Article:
No license for illegals
After reading the story about opponents trying to change parts of the new driver’s license laws, I was concerned and disappointed. It seems Sen. Dennis Damon, D-Trenton, would like to remove a requirement that an individual prove that he or she is in this country legally.
Why would anyone want to make it easier for an illegal person to obtain a Maine driver’s license? These licenses can be used for identification purposes and certainly should not be held by persons who are illegally in the United States.
Sen. Damon said this law erodes our freedom and liberties. Mandatory seat belt laws, auto insurance and auto inspections also erode our freedom but serve a useful purpose. I think the key word in the whole article is “legal.” If a person isn’t legally in this country, they shouldn’t be here and certainly shouldn’t be getting a Maine driver’s license.
Yawn or wince?
In his 1946 essay “Politics and the English Language,” George Orwell examines the complementary relationship between language and thought: Our language, he says, “becomes ugly and inaccurate because our thoughts are foolish, but the slovenliness of our language makes it easier for us to have foolish thoughts.”
After listening to George W. Bush’s eight-year unilateral assault on clear and cogent English, I welcome the articulate speech of President Barack Obama. It’s as if an interminable siege has at last been lifted, and now our liberator stands at the podium responsive to the people, directly, clearly, thoughtfully answering the complex questions of our time.
Thanks to Obama’s election, I am now hopeful, as was Orwell, that the decline of our language is “reversible.”
BDN columnist Kent Ward (Feb. 14-15) is apparently less sanguine. He finds Obama’s thoughtful responses during his recent press conference too longwinded and imagines TV viewers changing the station as their “eyes begin to glaze over.”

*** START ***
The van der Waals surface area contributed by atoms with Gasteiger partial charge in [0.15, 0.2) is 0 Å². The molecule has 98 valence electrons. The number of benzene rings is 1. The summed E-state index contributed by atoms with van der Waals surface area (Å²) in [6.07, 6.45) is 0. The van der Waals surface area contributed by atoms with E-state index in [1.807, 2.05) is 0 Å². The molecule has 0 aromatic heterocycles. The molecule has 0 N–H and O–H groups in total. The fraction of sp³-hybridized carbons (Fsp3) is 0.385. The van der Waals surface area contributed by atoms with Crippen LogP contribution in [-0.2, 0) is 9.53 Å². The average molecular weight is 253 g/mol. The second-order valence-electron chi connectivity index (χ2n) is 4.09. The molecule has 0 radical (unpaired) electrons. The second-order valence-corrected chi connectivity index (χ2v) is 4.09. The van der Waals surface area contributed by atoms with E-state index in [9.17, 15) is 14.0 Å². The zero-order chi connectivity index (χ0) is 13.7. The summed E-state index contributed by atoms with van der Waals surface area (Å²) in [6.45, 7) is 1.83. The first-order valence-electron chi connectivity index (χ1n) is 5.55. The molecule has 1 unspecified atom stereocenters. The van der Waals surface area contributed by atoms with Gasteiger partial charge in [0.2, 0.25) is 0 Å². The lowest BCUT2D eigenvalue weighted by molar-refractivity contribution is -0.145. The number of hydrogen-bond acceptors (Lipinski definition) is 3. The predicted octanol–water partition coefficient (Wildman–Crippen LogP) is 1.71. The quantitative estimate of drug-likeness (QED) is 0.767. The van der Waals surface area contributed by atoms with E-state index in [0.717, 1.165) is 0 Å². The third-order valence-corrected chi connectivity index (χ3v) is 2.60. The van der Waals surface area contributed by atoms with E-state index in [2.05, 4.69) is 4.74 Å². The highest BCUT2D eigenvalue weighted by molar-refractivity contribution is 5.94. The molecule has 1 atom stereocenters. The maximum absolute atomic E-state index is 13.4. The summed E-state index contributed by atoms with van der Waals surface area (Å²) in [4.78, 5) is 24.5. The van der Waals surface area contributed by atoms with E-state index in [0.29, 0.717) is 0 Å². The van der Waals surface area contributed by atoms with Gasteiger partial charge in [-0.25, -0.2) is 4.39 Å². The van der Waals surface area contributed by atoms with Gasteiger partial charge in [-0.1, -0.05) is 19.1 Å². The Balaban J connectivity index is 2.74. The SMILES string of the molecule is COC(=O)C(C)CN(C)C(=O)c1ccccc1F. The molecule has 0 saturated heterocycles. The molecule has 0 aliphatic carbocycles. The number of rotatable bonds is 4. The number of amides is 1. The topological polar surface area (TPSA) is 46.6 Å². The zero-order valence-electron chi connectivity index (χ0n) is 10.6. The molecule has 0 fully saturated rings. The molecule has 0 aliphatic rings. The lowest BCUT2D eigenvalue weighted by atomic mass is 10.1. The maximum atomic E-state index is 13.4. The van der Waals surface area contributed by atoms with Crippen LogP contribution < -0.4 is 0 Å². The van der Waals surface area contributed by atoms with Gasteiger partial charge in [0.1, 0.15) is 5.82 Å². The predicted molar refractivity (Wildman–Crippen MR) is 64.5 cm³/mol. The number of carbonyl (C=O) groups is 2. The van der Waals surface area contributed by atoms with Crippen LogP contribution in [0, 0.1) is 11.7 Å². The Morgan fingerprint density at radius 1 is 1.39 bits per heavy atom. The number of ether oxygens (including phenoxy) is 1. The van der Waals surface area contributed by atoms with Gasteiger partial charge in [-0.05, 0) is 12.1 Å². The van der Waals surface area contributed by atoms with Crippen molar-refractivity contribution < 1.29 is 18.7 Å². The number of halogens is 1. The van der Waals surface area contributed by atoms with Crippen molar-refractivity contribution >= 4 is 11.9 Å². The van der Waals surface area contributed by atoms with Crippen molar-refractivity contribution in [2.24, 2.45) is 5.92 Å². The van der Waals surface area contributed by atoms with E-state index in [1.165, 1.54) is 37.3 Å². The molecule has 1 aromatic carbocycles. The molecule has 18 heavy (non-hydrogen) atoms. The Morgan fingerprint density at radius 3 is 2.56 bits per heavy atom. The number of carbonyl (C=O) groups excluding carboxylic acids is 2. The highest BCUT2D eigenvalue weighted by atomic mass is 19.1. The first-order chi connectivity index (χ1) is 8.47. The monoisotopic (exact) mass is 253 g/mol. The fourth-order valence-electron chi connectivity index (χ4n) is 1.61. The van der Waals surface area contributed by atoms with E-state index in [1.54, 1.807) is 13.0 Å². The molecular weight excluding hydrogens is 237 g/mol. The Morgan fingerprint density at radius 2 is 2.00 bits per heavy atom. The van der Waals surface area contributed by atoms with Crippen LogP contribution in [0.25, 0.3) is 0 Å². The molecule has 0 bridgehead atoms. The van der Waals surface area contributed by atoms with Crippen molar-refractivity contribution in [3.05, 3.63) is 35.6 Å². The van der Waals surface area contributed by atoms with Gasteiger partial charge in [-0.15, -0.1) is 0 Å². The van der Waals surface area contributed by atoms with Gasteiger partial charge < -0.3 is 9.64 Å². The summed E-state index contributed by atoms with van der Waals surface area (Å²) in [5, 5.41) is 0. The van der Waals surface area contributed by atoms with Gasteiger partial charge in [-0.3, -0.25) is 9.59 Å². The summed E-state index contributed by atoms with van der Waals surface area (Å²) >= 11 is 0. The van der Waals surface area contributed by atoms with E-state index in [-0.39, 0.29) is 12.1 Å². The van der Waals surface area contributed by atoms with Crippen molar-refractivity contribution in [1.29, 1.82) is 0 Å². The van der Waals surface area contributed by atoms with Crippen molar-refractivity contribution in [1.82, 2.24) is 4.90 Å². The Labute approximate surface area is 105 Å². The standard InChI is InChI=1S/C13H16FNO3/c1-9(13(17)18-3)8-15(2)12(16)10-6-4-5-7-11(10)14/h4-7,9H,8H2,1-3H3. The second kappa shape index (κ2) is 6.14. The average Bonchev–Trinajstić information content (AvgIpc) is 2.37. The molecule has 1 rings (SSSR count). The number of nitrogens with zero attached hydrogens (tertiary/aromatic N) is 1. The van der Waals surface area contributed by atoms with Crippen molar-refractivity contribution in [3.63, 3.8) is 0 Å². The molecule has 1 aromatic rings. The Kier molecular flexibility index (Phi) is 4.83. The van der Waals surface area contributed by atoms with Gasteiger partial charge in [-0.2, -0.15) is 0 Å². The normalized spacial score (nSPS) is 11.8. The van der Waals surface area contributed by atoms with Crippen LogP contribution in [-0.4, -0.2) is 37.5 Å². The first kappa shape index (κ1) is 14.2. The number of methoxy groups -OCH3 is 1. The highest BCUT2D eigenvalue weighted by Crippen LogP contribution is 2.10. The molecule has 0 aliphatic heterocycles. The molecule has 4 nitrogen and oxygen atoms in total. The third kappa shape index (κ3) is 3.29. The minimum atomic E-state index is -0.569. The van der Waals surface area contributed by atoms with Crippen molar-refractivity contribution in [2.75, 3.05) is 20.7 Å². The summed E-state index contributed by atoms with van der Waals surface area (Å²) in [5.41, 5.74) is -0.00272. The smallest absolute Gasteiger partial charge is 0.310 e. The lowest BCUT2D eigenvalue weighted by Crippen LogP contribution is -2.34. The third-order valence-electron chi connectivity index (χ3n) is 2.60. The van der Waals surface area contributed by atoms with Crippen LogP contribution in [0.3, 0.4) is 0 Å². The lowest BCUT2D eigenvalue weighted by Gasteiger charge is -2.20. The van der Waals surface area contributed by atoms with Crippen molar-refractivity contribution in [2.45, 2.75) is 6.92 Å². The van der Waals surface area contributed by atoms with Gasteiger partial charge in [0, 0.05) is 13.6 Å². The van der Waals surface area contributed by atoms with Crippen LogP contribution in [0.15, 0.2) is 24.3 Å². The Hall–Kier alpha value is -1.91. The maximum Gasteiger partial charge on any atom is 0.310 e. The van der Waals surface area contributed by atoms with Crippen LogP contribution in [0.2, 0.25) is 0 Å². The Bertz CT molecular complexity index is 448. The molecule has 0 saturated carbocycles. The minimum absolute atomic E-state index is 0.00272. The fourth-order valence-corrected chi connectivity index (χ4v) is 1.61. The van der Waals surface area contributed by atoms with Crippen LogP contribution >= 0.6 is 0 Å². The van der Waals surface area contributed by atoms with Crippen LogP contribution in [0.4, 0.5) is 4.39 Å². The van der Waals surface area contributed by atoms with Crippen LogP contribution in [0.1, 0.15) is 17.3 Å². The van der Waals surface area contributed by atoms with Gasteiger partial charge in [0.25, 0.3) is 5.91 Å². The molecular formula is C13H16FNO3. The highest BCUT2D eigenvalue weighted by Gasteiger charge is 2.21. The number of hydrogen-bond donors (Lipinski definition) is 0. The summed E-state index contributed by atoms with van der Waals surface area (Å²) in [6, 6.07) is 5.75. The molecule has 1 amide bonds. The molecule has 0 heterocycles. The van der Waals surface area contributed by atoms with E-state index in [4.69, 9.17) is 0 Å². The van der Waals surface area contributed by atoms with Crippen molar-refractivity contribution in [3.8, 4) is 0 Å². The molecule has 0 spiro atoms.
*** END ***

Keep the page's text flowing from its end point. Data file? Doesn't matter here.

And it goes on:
If such a thing did happen, it would say more about American attention spans than it would about Obama’s rhetoric or the extent of his knowledge.
But I suspect the mass clicking of remote controls Ward imagined did not happen. Ward was merely projecting his own impatience onto the American people, most of whom, I’m sure, welcome the improvement in presidential language as much as they do the reform of administrative policy.
Ward may find himself yawning in boredom during the press conference, but surely a yawn in one’s living room is preferable to a national wince on the world stage.
Yield to traffic
In a recent letter to the editor, the writer talks about the close calls she has seen because people slow down or come to a stop while merging on the Interstate.
I saw an accident in which a small car with three teenage girls in it didn’t yield to the oncoming traffic and was struck by a one-ton truck.
Luckily, the truck slowed down when the driver saw that the teenager wasn’t going to yield. He couldn’t pull over as he was being passed at the same time.
Other states have merge lanes that keep going or finally merge after a half mile or more. So please yield to on coming traffic, even if it means you have to stop for a few seconds. You may save someone else’s life or your own.